Rich: I think Brian is pushing them out the window [laughter].

David: This is 105 CMR 410.201. What it tells you with?

Rich: Now Dave, before we move on, how do you feel about programmable thermostats? Where can we use them?

David: If you’re going to get a programmable or a lockable, make sure that it has an internal lock inside the thermostat and then put a box around it. That way, the tenant physically has to open the thermostat to change it, and when they do that, they’re going to break it. Then there’s your cost to remove them.

Rich: Okay, or at least it’s a deterrent because we’re going to try not to remove people if we can, but yes. In addition to that, what about if it gets too cold in the apartment and they are paying for the heat? That could freeze our pipes, right?

David: Correct.

Rich: How does that work with your company? What do you do?

David: What do I do? For my heating systems, I go up and check them starting August 1st, make sure they’re up and running, make sure they’ll be ready for September 15th to be turned on. Come winter time, we do a couple of periodic checks in different buildings that we know are older. This is where you could come in, you have to reinsulate your house. This is where you come in, you might have to put the cellophane over the windows if they’re older windows, but if you can’t get that to 68 degrees, you’re responsible for getting it there, not the tenant.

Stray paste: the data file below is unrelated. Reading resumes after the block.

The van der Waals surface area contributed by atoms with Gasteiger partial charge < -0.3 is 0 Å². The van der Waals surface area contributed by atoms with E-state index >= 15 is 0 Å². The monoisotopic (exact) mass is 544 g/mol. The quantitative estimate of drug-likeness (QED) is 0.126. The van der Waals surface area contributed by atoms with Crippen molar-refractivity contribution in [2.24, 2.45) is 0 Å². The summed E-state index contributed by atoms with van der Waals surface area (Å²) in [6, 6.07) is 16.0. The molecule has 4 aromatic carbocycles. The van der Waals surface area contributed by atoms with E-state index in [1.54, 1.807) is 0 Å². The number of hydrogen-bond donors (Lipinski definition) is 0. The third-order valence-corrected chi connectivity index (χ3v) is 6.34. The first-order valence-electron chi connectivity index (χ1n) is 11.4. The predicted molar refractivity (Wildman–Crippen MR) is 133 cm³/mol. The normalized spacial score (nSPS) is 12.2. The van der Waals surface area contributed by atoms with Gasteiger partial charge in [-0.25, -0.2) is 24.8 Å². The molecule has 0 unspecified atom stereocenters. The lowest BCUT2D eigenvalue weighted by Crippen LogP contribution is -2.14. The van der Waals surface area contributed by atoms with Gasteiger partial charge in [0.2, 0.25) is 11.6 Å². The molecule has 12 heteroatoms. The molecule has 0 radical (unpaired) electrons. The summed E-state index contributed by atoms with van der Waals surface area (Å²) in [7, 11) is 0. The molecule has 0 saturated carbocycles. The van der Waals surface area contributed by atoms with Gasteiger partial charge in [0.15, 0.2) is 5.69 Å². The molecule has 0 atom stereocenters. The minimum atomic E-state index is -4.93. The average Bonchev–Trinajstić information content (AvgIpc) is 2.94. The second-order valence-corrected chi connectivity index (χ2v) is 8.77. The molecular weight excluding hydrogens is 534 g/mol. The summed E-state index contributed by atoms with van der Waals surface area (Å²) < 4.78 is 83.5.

Rich: Right, and as far as getting too cold in the apartment and freezing our pipes, I actually learned this from you. I now have in my lease a pipe-freeze prevention clause. Can you tell us a little bit about that?

David: Pipe freeze prevention is you put the onus on them that they must maintain utilities on, that they must maintain the heat set at a proper temperature not to freeze pipes. Also, what I do is the 1st of November, a letter goes out to every one of my tenants that we’re getting ready to enter frigid season, and I remind them in any day that the weather says that it’s going to be below 15 degrees, put a drip on the faucet. I don’t care if I’m paying for the water. I’d rather that the water dripping a little bit than pay for frozen pipes and flooding is coming down my apartments.

Rich: Absolutely! Somebody told I’m going to check the weather. Somebody told me earlier today that it’s getting to be subzero on Friday, so I’ve—

David: Tonight to tomorrow morning is going to be negative 6.